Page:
Shakespeare's Hamlet

In Shakespeare's Hamlet, though the prince struggles to answer the ghost’s call to avenge his father, once he has decided to kill Claudius, he doesn't hesitate to eliminate those against him.

The Legend of Amleth

Claudius sends a letter to the King of England through Rosencrantz and Gildenstern to eliminate the Hamlet. When Hamlet discovers the letter, he forges another one, calling on the King of England to kill instead the messengers, his boyhood colleagues. He could just have them jailed, but eliminating them would probably delay the news from reaching Cauldius, giving Hamlet enough time to crush his enemy. And he used the hands of the English king to eliminate his enemy’s lackeys. The Hamlet who forged the letter has evolved from the one questioning whether the ghost was lying to him and he changed from a bystander in royal politics to a key player. The Hamlet at the beginning of the play has disappeared and a more decisive and perhaps ruthless one takes his place. We can only speculate on what he would have done if he has survived. He may have ruled Denmark ruthlessly.

The Grave Digger

But he dies because he lacks a politician’s experience and doesn't anticipate Laertes plotting with Claudius. He should have understood Laertes’s feeling because he was also trying to avenge his father. But perhaps he believed Laertes was too upright to poison him. Yes, he, unlike Claudius who sets up a second offense with the poison wine, lacks a politician’s experience and instinct. And we wonder how Hamlet would have maneuvered Denmark against Fortinbras, and for that matter, England.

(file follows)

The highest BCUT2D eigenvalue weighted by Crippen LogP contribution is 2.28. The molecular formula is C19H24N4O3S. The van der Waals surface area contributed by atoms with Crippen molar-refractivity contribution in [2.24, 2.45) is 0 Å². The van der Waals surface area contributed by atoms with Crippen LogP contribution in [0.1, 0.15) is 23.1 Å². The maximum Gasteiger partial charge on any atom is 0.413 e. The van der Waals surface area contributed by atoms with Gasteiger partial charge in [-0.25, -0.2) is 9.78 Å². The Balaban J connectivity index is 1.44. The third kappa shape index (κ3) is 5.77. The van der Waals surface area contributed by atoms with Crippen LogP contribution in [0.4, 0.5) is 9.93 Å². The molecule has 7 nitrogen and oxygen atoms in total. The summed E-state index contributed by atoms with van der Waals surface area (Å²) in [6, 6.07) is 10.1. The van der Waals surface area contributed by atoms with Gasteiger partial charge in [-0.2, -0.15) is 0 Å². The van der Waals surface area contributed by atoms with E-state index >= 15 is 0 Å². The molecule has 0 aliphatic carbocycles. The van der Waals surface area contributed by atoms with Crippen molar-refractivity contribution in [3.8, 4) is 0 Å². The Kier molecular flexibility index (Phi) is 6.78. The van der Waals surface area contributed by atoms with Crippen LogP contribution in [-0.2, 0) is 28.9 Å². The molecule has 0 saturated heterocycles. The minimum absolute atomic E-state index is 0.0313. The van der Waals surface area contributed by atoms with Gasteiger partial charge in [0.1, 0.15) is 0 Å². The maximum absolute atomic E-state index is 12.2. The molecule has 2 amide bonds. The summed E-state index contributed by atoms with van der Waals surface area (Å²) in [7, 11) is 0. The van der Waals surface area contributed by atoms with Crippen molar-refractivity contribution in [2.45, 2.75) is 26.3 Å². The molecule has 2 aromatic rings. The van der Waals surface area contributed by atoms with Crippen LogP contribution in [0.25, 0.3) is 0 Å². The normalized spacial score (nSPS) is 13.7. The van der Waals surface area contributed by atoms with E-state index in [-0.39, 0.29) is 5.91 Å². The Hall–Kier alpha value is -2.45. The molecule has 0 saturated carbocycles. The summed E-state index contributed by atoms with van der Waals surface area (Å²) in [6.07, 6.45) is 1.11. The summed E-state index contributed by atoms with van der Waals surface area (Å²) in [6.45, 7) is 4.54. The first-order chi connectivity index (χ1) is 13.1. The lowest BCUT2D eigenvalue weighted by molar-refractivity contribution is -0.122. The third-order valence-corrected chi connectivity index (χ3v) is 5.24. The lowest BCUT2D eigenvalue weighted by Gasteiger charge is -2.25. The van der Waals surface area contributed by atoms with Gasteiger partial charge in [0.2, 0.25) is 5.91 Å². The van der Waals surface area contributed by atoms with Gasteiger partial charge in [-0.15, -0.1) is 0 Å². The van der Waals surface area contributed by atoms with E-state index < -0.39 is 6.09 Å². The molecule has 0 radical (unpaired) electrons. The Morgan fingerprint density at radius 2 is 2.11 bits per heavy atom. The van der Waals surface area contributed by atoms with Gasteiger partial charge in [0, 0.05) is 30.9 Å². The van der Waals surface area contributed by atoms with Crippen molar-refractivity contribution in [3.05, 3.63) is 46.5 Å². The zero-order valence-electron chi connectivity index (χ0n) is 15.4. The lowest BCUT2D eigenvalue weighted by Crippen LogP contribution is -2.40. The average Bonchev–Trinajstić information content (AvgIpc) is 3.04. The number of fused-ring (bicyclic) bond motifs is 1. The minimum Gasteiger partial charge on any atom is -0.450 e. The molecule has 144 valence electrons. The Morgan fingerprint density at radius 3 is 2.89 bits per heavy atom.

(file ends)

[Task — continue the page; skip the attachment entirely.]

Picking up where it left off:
Dostoevsky's Crime and Punishment Book Review

An idea possesses Raskolnikov. He believes there are supermen, Newton’s and Napoleon’s, who transcend ordinary men and women, who can act without moral constraint to judge evil and levy punishment, and to determine whether he belongs to this superior race, he kills the greedy and usurious pawn-broker. But unlike Napoleon in Austerlitz he doesn't execute his plan coldly and tactically. Rather, he nauseatingly dreams his way into a double murder, the pawnbroker’s sister having returned because he tarried. And, the sight of blood terrifies him to the extend his hands could not stop trembling. He discovers that he isn't upright or courageous, that he could not transcend the law, and that he is just a louse, a member of the inferior class. 

Crime and Punishment showcases Raskolnikov’s contradictory actions and emotions and reveals a split psyche fighting for wholeness. He despises others but dreams about saving the world. After reading his mother’s letter about his sister’s misfortune, he sheds tears but also sneers. He gives the little he has to help the Marmeladovs but then regrets helping them. He kills the pawnbroker to prove an idea but takes her money and valuables. He avoids the head detective Porfiry’s questions in the first interview but in the second falls upon the man. The psychological tensions grasp the reader and move the story forward.